While Americans and Japanese trust each other, both are wary of China, and they differ in their views of what role Japan's military should play.
More Americans approve (49%) than disapprove (40%) of the U.S. negotiating directly with Iran over its nuclear program. But most are skeptical of whether Iranian leaders are serious about the issue.
Polls show an American public that is deeply skeptical of an agreement and shows little trust in Iran's leadership.
Four-in-ten (38%) have a favorable view of Israeli Prime Minister Benjamin Netanyahu, compared with 27% who hold an unfavorable view. But 35% express no opinion, including many (23%) who have never heard of him.
Fully 63% of Americans approve of the Obama administration’s decision in December to re-establish diplomatic ties with Cuba after more than 50 years.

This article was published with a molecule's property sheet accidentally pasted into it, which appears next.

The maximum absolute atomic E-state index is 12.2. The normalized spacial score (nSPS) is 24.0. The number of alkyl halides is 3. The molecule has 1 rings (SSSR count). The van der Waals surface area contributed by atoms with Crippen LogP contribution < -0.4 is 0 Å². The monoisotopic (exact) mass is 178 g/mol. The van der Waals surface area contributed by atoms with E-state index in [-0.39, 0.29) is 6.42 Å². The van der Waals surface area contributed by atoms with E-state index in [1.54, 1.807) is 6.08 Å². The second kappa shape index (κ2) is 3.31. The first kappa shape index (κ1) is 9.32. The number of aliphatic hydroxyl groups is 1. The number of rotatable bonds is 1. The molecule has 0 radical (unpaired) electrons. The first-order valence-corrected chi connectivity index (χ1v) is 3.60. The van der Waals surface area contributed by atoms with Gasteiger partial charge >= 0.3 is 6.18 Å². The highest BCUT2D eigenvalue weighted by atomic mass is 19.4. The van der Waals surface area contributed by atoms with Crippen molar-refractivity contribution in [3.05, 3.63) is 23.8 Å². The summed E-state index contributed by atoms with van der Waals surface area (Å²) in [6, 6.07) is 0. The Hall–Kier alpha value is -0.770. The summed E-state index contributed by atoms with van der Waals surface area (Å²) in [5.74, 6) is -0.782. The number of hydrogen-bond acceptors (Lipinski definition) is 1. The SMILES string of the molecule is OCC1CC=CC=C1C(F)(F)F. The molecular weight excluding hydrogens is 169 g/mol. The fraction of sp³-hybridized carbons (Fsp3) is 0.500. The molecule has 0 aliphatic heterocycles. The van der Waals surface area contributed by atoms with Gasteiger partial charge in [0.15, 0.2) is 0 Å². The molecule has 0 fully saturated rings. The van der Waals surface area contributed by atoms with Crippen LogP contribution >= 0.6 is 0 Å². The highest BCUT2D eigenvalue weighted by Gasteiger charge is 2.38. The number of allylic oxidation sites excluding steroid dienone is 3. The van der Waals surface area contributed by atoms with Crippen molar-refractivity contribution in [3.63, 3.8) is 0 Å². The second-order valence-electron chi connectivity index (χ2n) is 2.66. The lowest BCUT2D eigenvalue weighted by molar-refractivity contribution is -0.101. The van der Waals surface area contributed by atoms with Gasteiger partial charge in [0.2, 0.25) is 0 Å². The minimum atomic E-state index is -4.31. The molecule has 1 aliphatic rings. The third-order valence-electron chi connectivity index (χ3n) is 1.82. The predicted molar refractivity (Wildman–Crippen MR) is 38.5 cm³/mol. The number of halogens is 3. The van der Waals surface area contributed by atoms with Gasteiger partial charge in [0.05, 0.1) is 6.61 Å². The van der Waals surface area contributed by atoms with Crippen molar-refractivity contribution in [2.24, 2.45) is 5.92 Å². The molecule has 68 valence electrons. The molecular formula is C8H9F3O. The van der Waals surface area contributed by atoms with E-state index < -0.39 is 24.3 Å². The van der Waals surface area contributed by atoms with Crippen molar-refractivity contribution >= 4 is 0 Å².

Trade is shaping up as a major issue on the 2015 legislative agenda, with Congressional leaders and Obama suggesting bilateral cooperation on U.S. trade agendas. Indeed, a Pew Research Center survey suggests such bipartisan efforts also could find public support.
President Obama's change in policy towards Cuba comes as the Cuban American population itself is changing—in its demographics, views of U.S.-Cuba policy, and its politics.
The impact of the “Fall of the Wall” on American opinions about the Cold War were as profound as the event was dramatic.
Developing countries provide the strongest support for international trade and foreign investment, while people in many advanced economies are skeptical. Americans are among the least likely to hold a positive view of the impact of trade on jobs and wages.
The crises in the Middle East with ISIS and the power struggle with Russian in the Ukraine have caused Americans shift to their views on U.S. global involvement.